Broadridge Financial Solutions is addressing the complexity of financial markets and burden of regulation with a mutualisation strategy that builds products once for many clients and includes core A,B,C,D building blocks – artificial intelligence (AI), blockchain, cloud and digitalisation. To find out more about the company’s approach, we talked to Samir Pandiri, president of Broadridge International with responsibility for the EMEA and Asia-Pacific regions.
Pandiri describes the key problems for asset managers as regulatory compliance and pressure on fees. For capital markets participants regulation is also a problem, particularly as it becomes more global and makes increasing demands on the business model that can be expensive to implement. He says: “The capital markets ecosystem has become very complex. Technology is often old, it is hard to make changes and difficult to comply with new regulations in a cost-effective way. There is also more demand for data and insight. If you can help clients solve these issues that is a win.”
Broadridge’s strategy to achieve this is based on a philosophy of mutualisation that builds solutions once to serve many customers and provides all with updates and new functionality. Customers can customise the solutions, and Broadridge helps meet their data needs by incorporating application programming interfaces (APIs) in its solutions.
Core themes, or building blocks, of these solutions are, as mentioned above, AI, blockchain, cloud and digitalisation, in terms of how to disrupt the market and mutualise this for many customers. Pandiri comments: “We continually question whether we are using the latest technology to enable clients’ business.”
Broadridge is building its AI and machine learning capability internally and has developed a reconciliation engine using AI. More solutions are in the pipeline, although Pandiri notes that these, and any further developments, must be designed with the purpose of helping clients work in a faster and easier way.
The company has its own blockchain technology as well as a partnership with Digital Asset to extend its options. The technology has been implemented to provide a solution for Shareholder Rights Directive (SRD) regulation and the company is looking at how the technology could be used to make compliance with other regulations more innovative and efficient.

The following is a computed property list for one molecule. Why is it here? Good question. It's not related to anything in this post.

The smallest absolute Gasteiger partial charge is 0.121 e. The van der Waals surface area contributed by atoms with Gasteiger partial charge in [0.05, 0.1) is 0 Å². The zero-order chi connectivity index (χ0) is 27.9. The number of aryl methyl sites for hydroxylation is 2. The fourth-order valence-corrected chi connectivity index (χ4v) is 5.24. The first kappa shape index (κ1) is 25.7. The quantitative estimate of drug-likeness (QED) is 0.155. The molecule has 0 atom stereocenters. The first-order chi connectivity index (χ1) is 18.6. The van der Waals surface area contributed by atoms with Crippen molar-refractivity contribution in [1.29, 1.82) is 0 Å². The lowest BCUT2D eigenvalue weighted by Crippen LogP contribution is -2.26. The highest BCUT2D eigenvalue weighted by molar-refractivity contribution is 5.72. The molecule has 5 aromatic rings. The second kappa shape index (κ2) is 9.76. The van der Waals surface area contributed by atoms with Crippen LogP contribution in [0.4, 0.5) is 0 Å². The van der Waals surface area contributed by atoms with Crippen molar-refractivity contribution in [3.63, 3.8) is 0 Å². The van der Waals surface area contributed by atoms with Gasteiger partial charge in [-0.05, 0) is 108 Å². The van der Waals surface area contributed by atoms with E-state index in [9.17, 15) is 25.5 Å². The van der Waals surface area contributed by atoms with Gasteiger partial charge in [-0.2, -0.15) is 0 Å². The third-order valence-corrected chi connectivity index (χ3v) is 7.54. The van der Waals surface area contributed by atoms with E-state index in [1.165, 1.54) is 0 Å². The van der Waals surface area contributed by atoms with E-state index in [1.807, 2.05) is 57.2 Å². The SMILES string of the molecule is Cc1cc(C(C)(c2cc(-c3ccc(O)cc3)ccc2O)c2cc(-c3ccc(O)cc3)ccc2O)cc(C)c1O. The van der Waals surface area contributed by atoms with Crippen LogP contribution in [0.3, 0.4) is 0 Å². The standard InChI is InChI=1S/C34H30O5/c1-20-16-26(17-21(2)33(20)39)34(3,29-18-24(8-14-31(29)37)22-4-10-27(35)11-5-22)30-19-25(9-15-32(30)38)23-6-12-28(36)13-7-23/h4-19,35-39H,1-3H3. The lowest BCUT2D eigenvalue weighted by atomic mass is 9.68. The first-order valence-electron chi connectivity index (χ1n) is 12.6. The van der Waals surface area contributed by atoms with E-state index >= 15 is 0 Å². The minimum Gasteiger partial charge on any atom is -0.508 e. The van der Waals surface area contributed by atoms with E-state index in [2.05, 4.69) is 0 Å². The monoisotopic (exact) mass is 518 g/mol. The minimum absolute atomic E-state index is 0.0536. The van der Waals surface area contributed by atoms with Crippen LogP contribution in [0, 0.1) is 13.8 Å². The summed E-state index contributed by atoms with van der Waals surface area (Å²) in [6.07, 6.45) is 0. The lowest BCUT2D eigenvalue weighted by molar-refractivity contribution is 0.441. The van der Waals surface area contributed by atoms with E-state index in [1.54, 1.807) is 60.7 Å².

Pandiri says Broadridge is a big user of the cloud and, dependent on client perspectives, the company can offer either public or private cloud environments. He adds: “Firms are moving more apps to the cloud, but where they store data depends on policies and procedures, so we are seeing a lot of hybrid solutions with apps in the cloud and data stored in internal databases.”
Digitalisation and data transformation are the final building block, with Broadridge focussing on data management, dissemination and insight. For the asset management market, by way of example, the company offers Global Market Intelligence, an integrated data and analytics platform that expands users’ insight into global funds and ETFs. The company has over 100 fund managers on the platform and sees many other use cases for data driven business solutions.
Broadridge has developed its strategy, solutions and skillsets over time, supported by about 30 acquisitions over the past 10 years. Pandiri says: “The world is full of great ideas to tap in to. We are always looking for strategic partnerships and acquisitions we can tuck in. This strategy has been very successful for Broadridge and gives the company access to talent in an efficient way.”
Going forward, he concludes: “Change will be quick over the next 10 years and things will be very different. I am not sure what the change will look like, but if Broadridge can continue to access the best talent and ideas, and deliver what is best for clients, we should be in good shape in 10 years’ time.”